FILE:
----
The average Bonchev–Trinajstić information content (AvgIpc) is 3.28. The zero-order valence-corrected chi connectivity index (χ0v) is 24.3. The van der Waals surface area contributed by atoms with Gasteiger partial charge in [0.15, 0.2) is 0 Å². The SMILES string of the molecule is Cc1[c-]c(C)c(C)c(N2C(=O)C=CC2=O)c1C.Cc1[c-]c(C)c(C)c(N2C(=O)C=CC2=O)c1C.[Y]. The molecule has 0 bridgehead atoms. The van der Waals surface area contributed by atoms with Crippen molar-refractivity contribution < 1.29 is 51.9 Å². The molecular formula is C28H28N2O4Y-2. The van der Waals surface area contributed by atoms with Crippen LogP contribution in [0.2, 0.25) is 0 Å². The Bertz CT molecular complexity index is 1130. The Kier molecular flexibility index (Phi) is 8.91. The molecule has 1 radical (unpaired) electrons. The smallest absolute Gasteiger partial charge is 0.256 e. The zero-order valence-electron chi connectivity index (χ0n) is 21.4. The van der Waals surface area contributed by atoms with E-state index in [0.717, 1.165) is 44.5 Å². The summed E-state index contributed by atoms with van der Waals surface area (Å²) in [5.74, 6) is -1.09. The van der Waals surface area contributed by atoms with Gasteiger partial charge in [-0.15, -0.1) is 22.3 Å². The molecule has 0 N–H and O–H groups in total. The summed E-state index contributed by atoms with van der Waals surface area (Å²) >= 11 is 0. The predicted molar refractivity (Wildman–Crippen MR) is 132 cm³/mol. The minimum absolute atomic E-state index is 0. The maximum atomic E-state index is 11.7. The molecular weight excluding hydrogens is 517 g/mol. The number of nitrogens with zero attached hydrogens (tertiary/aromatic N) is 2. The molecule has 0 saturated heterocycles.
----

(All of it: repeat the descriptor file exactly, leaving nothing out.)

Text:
The average Bonchev–Trinajstić information content (AvgIpc) is 3.28. The zero-order valence-corrected chi connectivity index (χ0v) is 24.3. The van der Waals surface area contributed by atoms with Gasteiger partial charge in [0.15, 0.2) is 0 Å². The SMILES string of the molecule is Cc1[c-]c(C)c(C)c(N2C(=O)C=CC2=O)c1C.Cc1[c-]c(C)c(C)c(N2C(=O)C=CC2=O)c1C.[Y]. The molecule has 0 bridgehead atoms. The van der Waals surface area contributed by atoms with Crippen molar-refractivity contribution < 1.29 is 51.9 Å². The molecular formula is C28H28N2O4Y-2. The van der Waals surface area contributed by atoms with Crippen LogP contribution in [0.2, 0.25) is 0 Å². The Bertz CT molecular complexity index is 1130. The Kier molecular flexibility index (Phi) is 8.91. The molecule has 1 radical (unpaired) electrons. The smallest absolute Gasteiger partial charge is 0.256 e. The zero-order valence-electron chi connectivity index (χ0n) is 21.4. The van der Waals surface area contributed by atoms with E-state index in [0.717, 1.165) is 44.5 Å². The summed E-state index contributed by atoms with van der Waals surface area (Å²) in [5.74, 6) is -1.09. The van der Waals surface area contributed by atoms with Gasteiger partial charge in [-0.15, -0.1) is 22.3 Å². The molecule has 0 N–H and O–H groups in total. The summed E-state index contributed by atoms with van der Waals surface area (Å²) >= 11 is 0. The predicted molar refractivity (Wildman–Crippen MR) is 132 cm³/mol. The minimum absolute atomic E-state index is 0. The maximum atomic E-state index is 11.7. The molecular weight excluding hydrogens is 517 g/mol. The number of nitrogens with zero attached hydrogens (tertiary/aromatic N) is 2. The molecule has 0 saturated heterocycles.